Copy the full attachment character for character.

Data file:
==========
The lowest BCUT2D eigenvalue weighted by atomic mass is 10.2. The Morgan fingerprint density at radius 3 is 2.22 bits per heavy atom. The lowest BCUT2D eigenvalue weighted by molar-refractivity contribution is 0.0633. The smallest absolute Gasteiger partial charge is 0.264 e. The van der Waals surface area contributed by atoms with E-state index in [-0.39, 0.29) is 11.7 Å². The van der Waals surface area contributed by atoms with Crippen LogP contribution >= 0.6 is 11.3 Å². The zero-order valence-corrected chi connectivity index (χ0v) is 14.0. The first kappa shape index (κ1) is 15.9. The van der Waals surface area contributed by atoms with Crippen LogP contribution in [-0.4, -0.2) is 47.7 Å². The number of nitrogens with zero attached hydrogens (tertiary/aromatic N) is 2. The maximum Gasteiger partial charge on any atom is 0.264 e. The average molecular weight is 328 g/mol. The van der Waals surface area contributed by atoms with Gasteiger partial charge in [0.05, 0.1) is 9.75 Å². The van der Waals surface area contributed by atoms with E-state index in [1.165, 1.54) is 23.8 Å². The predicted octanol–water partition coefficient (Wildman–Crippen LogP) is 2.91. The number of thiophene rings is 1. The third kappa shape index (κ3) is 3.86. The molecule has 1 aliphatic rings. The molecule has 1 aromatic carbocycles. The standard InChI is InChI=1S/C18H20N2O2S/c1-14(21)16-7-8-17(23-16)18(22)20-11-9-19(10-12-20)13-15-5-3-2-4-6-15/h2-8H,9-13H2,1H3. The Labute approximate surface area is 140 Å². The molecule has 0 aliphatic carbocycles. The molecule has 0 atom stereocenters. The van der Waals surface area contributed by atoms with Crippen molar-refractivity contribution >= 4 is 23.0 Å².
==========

The lowest BCUT2D eigenvalue weighted by atomic mass is 10.2. The Morgan fingerprint density at radius 3 is 2.22 bits per heavy atom. The lowest BCUT2D eigenvalue weighted by molar-refractivity contribution is 0.0633. The smallest absolute Gasteiger partial charge is 0.264 e. The van der Waals surface area contributed by atoms with E-state index in [-0.39, 0.29) is 11.7 Å². The van der Waals surface area contributed by atoms with Crippen LogP contribution >= 0.6 is 11.3 Å². The zero-order valence-corrected chi connectivity index (χ0v) is 14.0. The first kappa shape index (κ1) is 15.9. The van der Waals surface area contributed by atoms with Crippen LogP contribution in [-0.4, -0.2) is 47.7 Å². The number of nitrogens with zero attached hydrogens (tertiary/aromatic N) is 2. The maximum Gasteiger partial charge on any atom is 0.264 e. The average molecular weight is 328 g/mol. The van der Waals surface area contributed by atoms with Gasteiger partial charge in [0.05, 0.1) is 9.75 Å². The van der Waals surface area contributed by atoms with E-state index in [1.165, 1.54) is 23.8 Å². The predicted octanol–water partition coefficient (Wildman–Crippen LogP) is 2.91. The number of thiophene rings is 1. The third kappa shape index (κ3) is 3.86. The molecule has 1 aliphatic rings. The molecule has 1 aromatic carbocycles. The standard InChI is InChI=1S/C18H20N2O2S/c1-14(21)16-7-8-17(23-16)18(22)20-11-9-19(10-12-20)13-15-5-3-2-4-6-15/h2-8H,9-13H2,1H3. The Labute approximate surface area is 140 Å². The molecule has 0 aliphatic carbocycles. The molecule has 0 atom stereocenters. The van der Waals surface area contributed by atoms with Crippen molar-refractivity contribution >= 4 is 23.0 Å².